Doctors at two NYC hospitals will soon start giving patients Health Bucks — $2 coupons that can be used at any of the 142 farmers markets across the city. If these bucks start making people less fat, the pilot program could expand to other low-income neighborhoods.
The program is pretty simple. The doctors gave 140 patients the bucks to buy fruits and veggies. Next, they'll track their weight and body mass index, counsel them on healthy eating, and hope that in four months they emerge from their fat cocoons as (skinny) butterflies.
“Each dollar invested in Fruit and Vegetable Prescription Program nourishes public hospital patients and their families, boosts revenue at farmers markets, and supports overall community health,” Deputy Mayor Gibbs said at a press conference today. “Farmers markets support the City’s efforts to keep communities fit by providing healthy and affordable dietary options in a localized setting.”
It sounds interesting, and it'd be really cool if the health counseling incorporated cooking classes, because that's a huge issue for many people. If you don't know how to cook parsnips, no amount of Health Bucks is gonna get them into your gullet.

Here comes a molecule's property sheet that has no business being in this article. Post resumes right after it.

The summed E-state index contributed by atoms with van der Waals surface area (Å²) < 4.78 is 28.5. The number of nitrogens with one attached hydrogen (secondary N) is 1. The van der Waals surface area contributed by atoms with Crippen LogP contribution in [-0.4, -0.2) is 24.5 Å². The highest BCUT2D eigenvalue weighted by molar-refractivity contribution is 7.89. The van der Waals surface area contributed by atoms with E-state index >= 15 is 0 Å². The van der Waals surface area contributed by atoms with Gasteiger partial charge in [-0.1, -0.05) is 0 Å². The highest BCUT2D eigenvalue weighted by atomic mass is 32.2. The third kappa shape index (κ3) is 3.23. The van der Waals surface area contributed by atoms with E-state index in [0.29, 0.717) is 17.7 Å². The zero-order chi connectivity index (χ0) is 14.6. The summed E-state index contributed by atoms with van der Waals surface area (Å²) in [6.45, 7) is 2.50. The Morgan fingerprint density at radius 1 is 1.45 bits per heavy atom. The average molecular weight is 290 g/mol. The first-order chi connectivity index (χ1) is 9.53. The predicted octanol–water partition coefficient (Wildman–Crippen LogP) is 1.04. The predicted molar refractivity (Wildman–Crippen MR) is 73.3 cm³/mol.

In Berkeley, I visited a school in a low-income neighborhood that offered twice-weekly cooking classes from kindergarten until 8th grade, and let me tell you: Those sixth graders made some buckwheat pancakes with flambéed bananas and walnuts that were to die for. Those adorable little ragamuffins could COOK. When I was eleven, I lived off microwaved Costco taquitos and Fruit by the Foot. What I'm saying is: These programs are only as successful as the assistance provided with them.
I'd also like to know if this will also be offered to people who aren't fat — it's one thing to offer tools to an entire community, and it's quite another to leave out segments because they don't "look" unhealthy. Fruit and vegetables for all the people!